How Does Google Treat Headlines And Copy?

They are used for ranking. Particularly, h1 and h2 tags remain important. But vitally for local businesses, they’re used for local ranking; that means headlines and copy are important for search engines as well as human readers. Don’t mistake that for a license to stuff. Google will whomp you for that.

This matters a lot because search is the number one starting point on mobile.

search starting point


If you want to know what search terms people are likely to use, try asking your current customers what search terms they’d use to try to find you. Otherwise, you can use AdWords Keyword Planner or Moz’s Keyword Explorer to figure out keywording. To monitor it, sync your Google Webmaster Tools with Google Analytics, and you’ll be able to see exact search queries. Cross reference them with the device tracking in Google Analytics to find out how your mobile customers are finding you. Then you can build that into your copy.

The chances are your keywording will fit seamlessly into what your copy needs to say anyway. If you’re a tire and exhaust shop in Nacogdoches, that’s one of the first things a website visitor needs to know about you. And it’s likely to be their search terms too.

How Do Consumers Treat Headlines And Copy?

Average mobile session time is 72 seconds. Most people read about 300 words per minute. That gives the average consumer time to read 360 words. Check out this list of weak, flabby weasel words and space fillers. Then consider that each word you waste comes out of the 360 words your visitor might read.

Copy should be written in the form in which it’s going to be read. Try writing your second draft on your phone. Seriously. How hard is it to get the text onto the screen? That’s how hard it is for readers to grasp your meaning. So if your sentences are the type a vindictive judge would hand down for murder in the first (i.e., long and hard), rethink them.

The location of your copy matters, as does its size. Google recommends 16px at least for body copy, with headlines and titles in proportion.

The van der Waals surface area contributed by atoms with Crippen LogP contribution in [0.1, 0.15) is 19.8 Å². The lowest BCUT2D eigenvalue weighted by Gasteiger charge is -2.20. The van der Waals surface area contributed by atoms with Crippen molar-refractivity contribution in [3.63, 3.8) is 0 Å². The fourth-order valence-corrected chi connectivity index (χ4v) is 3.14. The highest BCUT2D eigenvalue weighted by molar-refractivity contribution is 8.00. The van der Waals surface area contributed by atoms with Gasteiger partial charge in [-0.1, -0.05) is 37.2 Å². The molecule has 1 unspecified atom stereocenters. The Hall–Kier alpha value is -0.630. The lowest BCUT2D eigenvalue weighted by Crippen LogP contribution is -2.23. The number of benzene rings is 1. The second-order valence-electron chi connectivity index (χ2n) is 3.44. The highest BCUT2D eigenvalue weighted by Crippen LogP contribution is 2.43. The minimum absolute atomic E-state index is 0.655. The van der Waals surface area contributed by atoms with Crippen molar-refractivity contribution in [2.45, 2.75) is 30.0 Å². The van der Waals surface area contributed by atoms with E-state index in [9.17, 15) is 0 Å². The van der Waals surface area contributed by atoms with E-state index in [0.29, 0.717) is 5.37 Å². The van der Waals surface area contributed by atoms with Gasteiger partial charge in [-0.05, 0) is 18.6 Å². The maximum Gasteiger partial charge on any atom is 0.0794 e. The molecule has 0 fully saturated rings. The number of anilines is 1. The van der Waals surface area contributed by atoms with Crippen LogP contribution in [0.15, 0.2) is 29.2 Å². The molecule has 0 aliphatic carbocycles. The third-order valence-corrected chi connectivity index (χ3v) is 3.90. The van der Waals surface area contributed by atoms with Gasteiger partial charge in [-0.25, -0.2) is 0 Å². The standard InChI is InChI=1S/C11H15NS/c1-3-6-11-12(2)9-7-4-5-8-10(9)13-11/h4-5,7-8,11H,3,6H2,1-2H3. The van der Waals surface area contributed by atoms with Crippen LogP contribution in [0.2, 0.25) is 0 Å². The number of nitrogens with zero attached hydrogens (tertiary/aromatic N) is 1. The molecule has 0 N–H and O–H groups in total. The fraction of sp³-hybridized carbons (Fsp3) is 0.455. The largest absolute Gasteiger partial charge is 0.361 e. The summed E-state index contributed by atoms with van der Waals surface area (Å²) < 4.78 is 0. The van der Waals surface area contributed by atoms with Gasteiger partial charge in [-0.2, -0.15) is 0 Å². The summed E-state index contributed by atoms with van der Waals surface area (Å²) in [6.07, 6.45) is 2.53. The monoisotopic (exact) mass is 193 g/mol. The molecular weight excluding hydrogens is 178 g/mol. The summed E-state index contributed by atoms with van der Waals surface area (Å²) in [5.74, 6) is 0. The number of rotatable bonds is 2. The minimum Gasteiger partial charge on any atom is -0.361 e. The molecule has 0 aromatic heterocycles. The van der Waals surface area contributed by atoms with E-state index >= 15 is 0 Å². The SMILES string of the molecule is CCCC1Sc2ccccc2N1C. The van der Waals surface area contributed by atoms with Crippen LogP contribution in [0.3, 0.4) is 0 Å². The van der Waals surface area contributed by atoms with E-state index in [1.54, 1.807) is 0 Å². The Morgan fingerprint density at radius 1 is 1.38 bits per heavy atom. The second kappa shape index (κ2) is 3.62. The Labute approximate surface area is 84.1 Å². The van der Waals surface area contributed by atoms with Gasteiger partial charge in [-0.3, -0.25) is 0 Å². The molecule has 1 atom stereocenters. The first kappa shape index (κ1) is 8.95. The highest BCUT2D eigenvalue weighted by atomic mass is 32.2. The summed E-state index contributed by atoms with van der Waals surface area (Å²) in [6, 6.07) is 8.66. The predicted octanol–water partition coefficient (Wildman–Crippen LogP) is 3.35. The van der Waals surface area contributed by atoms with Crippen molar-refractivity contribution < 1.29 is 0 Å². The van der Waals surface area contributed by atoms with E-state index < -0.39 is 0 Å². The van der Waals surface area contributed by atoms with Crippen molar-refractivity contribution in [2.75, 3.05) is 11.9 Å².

And while mobile users do scroll, the vast majority of their eyeball time is spent on the first screen’s worth of content. Nielsen Norman Group found that on average 80% of a user’s attention is focused above the fold. Your headline is about 8 times more likely to be read than your body copy; subheads are about 3 times more likely to be read than body copy.

The lesson?

Make headlines and subheads do the heavy lifting. If there’s no other copy on the page, someone should still be able to read your title, subtitle, and a couple of subheaders and know what you do and whether they want some.

What Effect Do Headlines And Copy Have On Conversions?

If you’re using PPC, SEM, or email, your landing page needs to match the campaign that brings your visitors. But the vast majority of local visitors will come from search. So headlines and copy need to be focused on search motivation – what users are looking for when they click through to your landing page.

In most cases, visitors are looking for basic information about what you offer and the information they need to do business with you. 27% are searching for your location; 13% are specifically looking for driving directions. Don’t try to write clever marketing copy. Just put all that front and center.

cross device local search


The simpler and clearer the copy you use, the more effective, according to NextAfter. Their experiment found a 21% lift in conversions with simpler copy.

caring bridges


For local mobile, this simplicity is even more important. Excess verbiage actually stands between you and consumers who are primed to buy.

Do It Like This:

simmons tire and auto mobile

Hmmm. What do these guys do?

There’s a minimum of words on the screen, but Simmons (Nacogdoches, Texas) manages to convey their value prop, get specific, and pack a CTA in there too. This screen doesn’t have to be read. You can just glance at it. That’s how really good mobile copy should look.

4. Calls to Action

Pushing for a sale or signup – the two biggest conversion types – can be a mistake, argues Peter Boyle. That’s true enough. But for local mobile landing pages, you don’t have to. People are trying to find you, figure out what you offer, and phone you.

Calls to action are kind of what everything else is there to support, especially on single-function pages like landing pages. It makes sense to stick to a single aim on a landing page. Think of it like a signpost: you want it to point in just one direction. A landing page is a signpost to a conversion.